It’s the first Creed title to come solely to the new generation and as far as visuals go, Assassin’s Creed Unity definitely looks the part. The franchise has always tried to created immersive, virtual locales for players to explore, but Unity takes it to an entirely different level with its recreation of Paris.
The explorable world is incredibly pretty, and Unity shows it proudly. Really utilizing the graphical horsepower of the new consoles, the face value visuals aren’t even the most impressive thing about the world that Ubisoft have crafted for this game. Upon closer examination players are able to appreciate sheer scale to which Unity’s 18th century Paris is realized. It’s an open world sandbox created at 1:1 scale with the city at the time.
Immediately noticeable in its presentation is how many citizens the game is able to render in a single scene. It’s not a few groups of idlers and the occasional passing group of pedestrians, but hundreds of people pushing their way through the narrow corridors that map the streets to gather in protest. Buildings aren’t just blocks to climb over, but many are open and explorable, and really lend a lot to creating the feel of a realistic virtual world rather than a static environment.
As the city crumbles due to the ongoing revolution, staggering attention to detail is noticeable as the streets are set alight, fighting breaking out in the streets amidst the waving flags. Textures are sharp, the draw distance is far, and lighting is done to spectacular effect. Even without utilising the map it’s easy to get a sense of direction while in the twisting maze of streets, and locations quickly become familiar after a few hours of exploring. Paris feels almost alive, thriving as its virtual inhabitants go about their daily lives. It’s quite possibly the closest that Ubisoft have ever come to creating a convincing, realistic city in the franchise; a true step forward for Assassin’s Creed.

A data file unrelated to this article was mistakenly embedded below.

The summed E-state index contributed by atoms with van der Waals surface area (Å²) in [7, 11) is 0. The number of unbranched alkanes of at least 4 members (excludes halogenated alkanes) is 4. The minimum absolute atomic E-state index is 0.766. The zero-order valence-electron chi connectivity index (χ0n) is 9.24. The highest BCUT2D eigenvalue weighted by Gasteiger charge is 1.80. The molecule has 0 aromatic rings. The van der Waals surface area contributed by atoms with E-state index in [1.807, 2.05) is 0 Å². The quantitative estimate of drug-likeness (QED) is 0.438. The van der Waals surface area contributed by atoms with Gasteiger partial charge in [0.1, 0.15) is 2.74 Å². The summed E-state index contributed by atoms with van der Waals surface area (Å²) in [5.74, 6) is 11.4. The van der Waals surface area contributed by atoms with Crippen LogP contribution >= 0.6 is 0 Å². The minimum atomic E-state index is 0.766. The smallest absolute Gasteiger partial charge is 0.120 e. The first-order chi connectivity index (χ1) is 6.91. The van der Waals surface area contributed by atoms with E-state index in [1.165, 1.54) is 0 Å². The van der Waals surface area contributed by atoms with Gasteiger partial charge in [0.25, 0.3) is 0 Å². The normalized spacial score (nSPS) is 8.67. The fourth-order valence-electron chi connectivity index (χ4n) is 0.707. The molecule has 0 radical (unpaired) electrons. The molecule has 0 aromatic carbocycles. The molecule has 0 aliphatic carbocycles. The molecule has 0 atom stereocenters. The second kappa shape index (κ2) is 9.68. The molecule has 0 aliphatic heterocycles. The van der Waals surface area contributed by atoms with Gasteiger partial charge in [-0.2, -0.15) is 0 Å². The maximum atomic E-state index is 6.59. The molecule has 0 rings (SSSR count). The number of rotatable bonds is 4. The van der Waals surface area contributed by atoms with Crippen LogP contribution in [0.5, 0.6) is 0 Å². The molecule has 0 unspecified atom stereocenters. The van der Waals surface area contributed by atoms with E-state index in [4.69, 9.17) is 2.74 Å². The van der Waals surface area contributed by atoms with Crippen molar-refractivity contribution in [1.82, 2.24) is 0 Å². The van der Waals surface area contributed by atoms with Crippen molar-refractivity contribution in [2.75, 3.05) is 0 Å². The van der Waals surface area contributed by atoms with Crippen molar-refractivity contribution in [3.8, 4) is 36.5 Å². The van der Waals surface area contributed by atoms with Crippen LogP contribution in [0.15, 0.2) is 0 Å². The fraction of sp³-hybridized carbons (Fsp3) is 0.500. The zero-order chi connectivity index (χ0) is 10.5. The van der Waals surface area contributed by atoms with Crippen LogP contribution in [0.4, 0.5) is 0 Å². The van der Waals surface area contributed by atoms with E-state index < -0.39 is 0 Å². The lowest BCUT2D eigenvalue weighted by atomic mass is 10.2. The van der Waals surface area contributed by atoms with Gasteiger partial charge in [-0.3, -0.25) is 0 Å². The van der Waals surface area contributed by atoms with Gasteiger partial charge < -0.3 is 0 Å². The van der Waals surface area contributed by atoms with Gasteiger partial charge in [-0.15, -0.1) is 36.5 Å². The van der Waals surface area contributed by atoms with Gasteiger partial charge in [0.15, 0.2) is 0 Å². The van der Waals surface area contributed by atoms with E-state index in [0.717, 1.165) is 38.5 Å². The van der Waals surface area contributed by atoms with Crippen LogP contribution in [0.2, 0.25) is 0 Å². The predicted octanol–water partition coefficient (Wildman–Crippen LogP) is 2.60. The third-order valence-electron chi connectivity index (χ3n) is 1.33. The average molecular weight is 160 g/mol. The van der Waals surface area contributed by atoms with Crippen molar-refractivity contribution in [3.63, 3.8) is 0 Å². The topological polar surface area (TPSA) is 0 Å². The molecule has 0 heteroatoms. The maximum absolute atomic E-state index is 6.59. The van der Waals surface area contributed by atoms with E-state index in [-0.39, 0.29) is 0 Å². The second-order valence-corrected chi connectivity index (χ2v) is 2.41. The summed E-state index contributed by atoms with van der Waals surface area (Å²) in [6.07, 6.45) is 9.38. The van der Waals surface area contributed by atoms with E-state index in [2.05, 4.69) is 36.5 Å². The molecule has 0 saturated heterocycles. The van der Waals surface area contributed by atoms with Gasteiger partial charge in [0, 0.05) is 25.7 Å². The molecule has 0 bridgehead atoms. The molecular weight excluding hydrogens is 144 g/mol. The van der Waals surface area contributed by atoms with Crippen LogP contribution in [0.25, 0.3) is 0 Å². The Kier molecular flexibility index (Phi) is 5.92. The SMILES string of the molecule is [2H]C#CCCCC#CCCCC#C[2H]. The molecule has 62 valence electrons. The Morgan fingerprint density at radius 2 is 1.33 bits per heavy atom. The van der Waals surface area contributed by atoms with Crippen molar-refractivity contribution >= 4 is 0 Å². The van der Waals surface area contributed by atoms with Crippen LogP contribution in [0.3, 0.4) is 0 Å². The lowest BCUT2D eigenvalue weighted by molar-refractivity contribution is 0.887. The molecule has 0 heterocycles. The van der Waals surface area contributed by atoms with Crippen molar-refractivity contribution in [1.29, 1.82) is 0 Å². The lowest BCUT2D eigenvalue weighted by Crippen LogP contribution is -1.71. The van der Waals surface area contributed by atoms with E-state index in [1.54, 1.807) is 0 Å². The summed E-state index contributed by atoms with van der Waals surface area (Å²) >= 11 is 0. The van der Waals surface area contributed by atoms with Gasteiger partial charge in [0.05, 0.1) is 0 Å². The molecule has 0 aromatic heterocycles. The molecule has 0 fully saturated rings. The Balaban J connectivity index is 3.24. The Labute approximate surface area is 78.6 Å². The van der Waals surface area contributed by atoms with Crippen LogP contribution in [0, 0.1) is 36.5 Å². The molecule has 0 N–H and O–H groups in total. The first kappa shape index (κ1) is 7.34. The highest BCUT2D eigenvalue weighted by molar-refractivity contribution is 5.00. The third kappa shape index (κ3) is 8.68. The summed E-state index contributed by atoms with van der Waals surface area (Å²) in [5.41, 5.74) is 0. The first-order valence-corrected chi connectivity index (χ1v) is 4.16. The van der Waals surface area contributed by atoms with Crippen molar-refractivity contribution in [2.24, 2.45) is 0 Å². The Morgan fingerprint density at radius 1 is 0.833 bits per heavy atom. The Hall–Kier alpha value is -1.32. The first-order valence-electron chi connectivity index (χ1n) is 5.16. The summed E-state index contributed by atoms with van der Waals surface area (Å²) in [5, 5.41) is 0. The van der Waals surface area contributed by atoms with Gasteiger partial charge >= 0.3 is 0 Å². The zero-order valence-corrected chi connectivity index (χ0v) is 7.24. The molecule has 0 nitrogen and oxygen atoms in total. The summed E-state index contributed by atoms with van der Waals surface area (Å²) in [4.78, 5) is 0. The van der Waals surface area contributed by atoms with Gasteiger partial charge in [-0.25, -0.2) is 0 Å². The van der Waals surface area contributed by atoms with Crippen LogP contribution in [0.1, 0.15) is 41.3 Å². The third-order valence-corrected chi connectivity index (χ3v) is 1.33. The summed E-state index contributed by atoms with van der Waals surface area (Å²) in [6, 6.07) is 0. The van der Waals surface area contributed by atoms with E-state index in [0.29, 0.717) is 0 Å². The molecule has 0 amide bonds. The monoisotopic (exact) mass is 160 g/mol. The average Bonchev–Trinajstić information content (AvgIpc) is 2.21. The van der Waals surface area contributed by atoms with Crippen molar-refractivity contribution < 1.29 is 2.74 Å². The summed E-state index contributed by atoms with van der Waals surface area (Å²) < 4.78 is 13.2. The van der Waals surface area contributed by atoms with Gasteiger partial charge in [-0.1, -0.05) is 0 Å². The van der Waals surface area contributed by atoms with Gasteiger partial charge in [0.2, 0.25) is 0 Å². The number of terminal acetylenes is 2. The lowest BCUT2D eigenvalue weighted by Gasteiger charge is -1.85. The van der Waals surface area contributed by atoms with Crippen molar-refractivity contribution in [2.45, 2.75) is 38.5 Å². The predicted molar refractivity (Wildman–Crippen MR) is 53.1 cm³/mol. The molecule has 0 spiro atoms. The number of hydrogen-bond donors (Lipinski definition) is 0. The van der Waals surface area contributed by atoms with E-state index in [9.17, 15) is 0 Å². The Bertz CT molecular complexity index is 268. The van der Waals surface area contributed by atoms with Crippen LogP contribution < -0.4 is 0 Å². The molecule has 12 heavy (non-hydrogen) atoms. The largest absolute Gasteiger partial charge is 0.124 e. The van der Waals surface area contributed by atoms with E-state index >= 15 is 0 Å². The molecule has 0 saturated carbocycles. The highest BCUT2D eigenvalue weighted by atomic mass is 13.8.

Such beauty though, seems to be just a façade that covers up the simple fact that at its core, Unity is one of the most bland, repetitive, unoriginal entries in the franchise. It’s the same activities, the same missions, and the same few ‘random’ occurrences that happen around town. A poor young man might be getting hassled by a group of bullies. Quell this conflict, but moments later in another part of the district you’ll come across the exact same.
Storyline missions don’t offer much variety either, mostly consisting of follow-and-kill quests that end up more tedious than fun. If anything, Assassin’s Creed Unity feels loyal to the franchise. Whilst last year’s Black Flag felt like a refreshing step forward, Unity thrusts us right back to familiar ground, too familiar. As far as activities go, there just isn’t much new to the table here.